Feminist Epistemology and Philosophy of Science: An Introduction is structured around six questions and the answers to them that have been offered by feminist epistemologists and philosophers of science. By showing how these answers differ from those of traditional philosophical approaches, the book situates feminist work in relation to philosophy more generally. The questions are: Who knows? What do we have knowledge of? How do we know? What don't we know? Why does it matter? and How can we know better? (...)
     
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  15.  13
    Powerplay in Tibullus: Reading Elegies Book 1 (review).Sharon L. James - 2002 - American Journal of Philology 123 (2):308-312.
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  16.  28
    Philosophical Feminism and Popular Culture.Sharon L. Crasnow & Joanne Waugh (eds.) - 2012 - Lanham: Lexington Books.
    The eight essays contained in Philosophical Feminism and Popular Culture explore the portrayal of women and various philosophical responses to that portrayal in contemporary post-civil rights society. The essays examine visual, print, and performance media — stand-up comedy, movies, television, and a blockbuster trilogy of novel. These philosophical feminist analyses of popular culture consider the possibilities, both positive and negative, that popular culture presents for articulating the structure of the social and cultural practices in which gender matters, and for changing (...)
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  17.  18
    of African American Women in Academe.Sharon L. Holmes - forthcoming - Journal of Thought.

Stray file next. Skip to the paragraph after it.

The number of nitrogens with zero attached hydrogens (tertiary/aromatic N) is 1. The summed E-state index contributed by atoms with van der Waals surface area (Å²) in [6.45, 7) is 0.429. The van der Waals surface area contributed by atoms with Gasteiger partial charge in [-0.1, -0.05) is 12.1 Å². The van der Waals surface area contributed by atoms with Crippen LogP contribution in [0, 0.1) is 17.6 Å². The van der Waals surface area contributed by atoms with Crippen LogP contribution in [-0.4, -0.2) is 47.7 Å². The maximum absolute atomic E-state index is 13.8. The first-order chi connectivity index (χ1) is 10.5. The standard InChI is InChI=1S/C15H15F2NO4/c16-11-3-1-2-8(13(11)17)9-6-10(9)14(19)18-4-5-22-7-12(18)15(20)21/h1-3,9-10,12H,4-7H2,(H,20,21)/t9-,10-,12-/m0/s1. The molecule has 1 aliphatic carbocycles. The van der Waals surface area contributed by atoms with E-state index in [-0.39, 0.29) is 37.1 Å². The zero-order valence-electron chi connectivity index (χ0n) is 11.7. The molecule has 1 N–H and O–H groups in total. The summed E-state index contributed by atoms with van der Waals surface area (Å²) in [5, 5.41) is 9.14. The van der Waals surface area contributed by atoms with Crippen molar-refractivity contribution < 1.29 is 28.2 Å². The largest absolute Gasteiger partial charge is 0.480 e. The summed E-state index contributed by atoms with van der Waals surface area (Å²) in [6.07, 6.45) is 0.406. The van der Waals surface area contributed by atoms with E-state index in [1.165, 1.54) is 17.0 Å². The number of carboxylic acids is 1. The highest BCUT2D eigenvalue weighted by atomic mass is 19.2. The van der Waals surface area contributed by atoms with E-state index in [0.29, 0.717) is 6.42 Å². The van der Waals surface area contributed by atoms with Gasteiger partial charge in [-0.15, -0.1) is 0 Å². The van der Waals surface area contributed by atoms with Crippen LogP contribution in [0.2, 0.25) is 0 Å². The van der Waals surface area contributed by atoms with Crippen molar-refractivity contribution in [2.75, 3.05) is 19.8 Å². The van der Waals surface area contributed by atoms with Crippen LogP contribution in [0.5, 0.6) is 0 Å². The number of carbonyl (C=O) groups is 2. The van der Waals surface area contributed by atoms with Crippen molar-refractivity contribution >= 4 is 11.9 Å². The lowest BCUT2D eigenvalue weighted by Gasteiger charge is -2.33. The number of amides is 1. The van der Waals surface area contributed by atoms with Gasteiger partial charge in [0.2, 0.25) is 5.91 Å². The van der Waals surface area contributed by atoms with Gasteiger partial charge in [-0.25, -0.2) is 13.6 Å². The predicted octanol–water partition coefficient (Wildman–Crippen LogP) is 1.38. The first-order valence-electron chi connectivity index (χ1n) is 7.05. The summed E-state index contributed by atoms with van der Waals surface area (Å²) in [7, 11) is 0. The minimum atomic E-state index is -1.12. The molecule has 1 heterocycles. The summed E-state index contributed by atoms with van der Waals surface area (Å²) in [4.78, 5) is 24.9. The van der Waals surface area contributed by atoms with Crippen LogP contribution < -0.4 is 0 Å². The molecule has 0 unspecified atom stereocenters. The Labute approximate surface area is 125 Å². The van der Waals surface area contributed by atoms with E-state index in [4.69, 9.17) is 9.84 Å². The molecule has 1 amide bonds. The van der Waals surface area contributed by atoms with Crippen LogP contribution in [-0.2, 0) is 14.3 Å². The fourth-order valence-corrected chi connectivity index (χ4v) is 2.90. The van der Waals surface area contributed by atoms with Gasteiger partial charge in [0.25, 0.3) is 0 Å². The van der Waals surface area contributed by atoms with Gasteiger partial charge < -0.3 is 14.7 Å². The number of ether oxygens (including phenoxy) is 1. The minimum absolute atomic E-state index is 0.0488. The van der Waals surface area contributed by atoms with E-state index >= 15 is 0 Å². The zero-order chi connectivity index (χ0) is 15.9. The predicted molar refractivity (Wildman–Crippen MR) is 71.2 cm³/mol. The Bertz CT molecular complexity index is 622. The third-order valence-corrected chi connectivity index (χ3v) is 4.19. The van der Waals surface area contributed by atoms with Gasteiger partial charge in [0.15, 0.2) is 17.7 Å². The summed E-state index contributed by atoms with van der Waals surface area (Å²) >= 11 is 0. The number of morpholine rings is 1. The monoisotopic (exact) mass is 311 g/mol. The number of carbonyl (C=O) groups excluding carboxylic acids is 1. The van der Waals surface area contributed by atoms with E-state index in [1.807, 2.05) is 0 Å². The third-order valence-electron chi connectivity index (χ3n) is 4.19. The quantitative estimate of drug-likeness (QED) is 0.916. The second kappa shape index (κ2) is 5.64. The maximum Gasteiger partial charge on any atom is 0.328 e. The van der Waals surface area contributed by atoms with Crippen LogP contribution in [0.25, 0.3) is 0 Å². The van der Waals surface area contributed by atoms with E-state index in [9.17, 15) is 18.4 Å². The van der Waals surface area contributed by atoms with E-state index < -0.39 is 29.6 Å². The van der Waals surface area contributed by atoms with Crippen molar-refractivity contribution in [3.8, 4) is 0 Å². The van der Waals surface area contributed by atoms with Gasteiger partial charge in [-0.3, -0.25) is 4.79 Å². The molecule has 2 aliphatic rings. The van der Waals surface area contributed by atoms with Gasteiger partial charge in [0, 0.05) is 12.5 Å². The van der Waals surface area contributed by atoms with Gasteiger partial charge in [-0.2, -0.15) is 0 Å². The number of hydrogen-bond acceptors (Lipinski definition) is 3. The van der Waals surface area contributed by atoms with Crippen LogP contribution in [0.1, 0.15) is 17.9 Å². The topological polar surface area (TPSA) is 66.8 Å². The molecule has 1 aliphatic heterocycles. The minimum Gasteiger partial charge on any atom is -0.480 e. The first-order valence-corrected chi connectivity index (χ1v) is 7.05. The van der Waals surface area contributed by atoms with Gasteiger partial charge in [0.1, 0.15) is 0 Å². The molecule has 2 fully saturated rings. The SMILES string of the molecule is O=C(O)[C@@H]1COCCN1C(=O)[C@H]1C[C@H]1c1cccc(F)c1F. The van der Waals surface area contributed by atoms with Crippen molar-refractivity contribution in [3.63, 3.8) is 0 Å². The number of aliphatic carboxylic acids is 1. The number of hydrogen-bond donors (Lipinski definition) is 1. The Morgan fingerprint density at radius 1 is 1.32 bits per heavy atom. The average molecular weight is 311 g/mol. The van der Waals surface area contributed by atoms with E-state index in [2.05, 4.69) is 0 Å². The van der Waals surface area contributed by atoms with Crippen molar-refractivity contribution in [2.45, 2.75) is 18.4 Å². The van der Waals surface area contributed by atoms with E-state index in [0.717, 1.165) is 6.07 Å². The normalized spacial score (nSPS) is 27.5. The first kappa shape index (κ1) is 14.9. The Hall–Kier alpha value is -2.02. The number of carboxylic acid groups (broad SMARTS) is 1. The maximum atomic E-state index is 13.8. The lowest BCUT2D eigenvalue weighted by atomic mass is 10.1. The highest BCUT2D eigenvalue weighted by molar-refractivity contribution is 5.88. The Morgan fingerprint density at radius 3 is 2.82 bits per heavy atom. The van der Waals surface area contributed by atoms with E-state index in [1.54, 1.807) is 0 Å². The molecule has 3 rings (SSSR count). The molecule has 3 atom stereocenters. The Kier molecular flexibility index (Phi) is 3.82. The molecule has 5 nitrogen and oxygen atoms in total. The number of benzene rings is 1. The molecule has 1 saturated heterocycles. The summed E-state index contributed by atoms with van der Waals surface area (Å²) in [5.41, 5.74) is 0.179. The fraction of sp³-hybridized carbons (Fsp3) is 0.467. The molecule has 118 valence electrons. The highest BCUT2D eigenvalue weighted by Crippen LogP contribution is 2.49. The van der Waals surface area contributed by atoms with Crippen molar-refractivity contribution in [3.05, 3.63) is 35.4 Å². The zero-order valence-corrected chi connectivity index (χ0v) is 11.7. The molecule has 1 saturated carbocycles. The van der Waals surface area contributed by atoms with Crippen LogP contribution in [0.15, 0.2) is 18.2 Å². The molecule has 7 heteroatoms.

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  18.  14
    Physical stigma, interaction, and compliance.Sharon L. Soble & Lloyd H. Strickland - 1974 - Bulletin of the Psychonomic Society 4 (2):130-132.
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  19.  23
    A. Luisi: Il perdono negato. Ovidio e la corrente filoantoniana. (Quaderni di ‘Invigilata lucernis’ 13.) Pp. 178. Bari: Edipuglia, 2001. Paper, €15.90. ISBN: 88-7228-315-9. [REVIEW]Sharon L. James - 2004 - The Classical Review 54 (1):248-249.
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  20.  70
    Out from the Shadows: Analytical Feminist Contributions to Traditional Philosophy.Anita M. Superson & Sharon L. Crasnow (eds.) - 2012 - New York, US: Oxford University Press.
    This collection showcases the work of 18 analytical feminists from a variety of traditional areas of philosophy. It highlights successful uses of concepts and approaches from traditional philosophy, and illustrates the contributions that feminist approaches have made and could make to the analysis of issues in key areas of traditional philosophy, while also demonstrating that traditional philosophy ignores feminist insights and feminist critiques of traditional philosophy at its own peril.
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  21. Defeating Authoritarian Leaders in Postcommunist Countries.Valerie J. Bunce & Sharon L. Wolchik - 2011 - Cambridge University Press.
    From 1998 to 2005, six elections took place in postcommunist Europe that had the surprising outcome of empowering the opposition and defeating authoritarian incumbents or their designated successors. Valerie J. Bunce and Sharon L. Wolchik compare these unexpected electoral breakthroughs. They draw three conclusions. First, the opposition was victorious because of the hard and creative work of a transnational network composed of local opposition and civil society groups, members of the international democracy assistance community and graduates of successful electoral (...)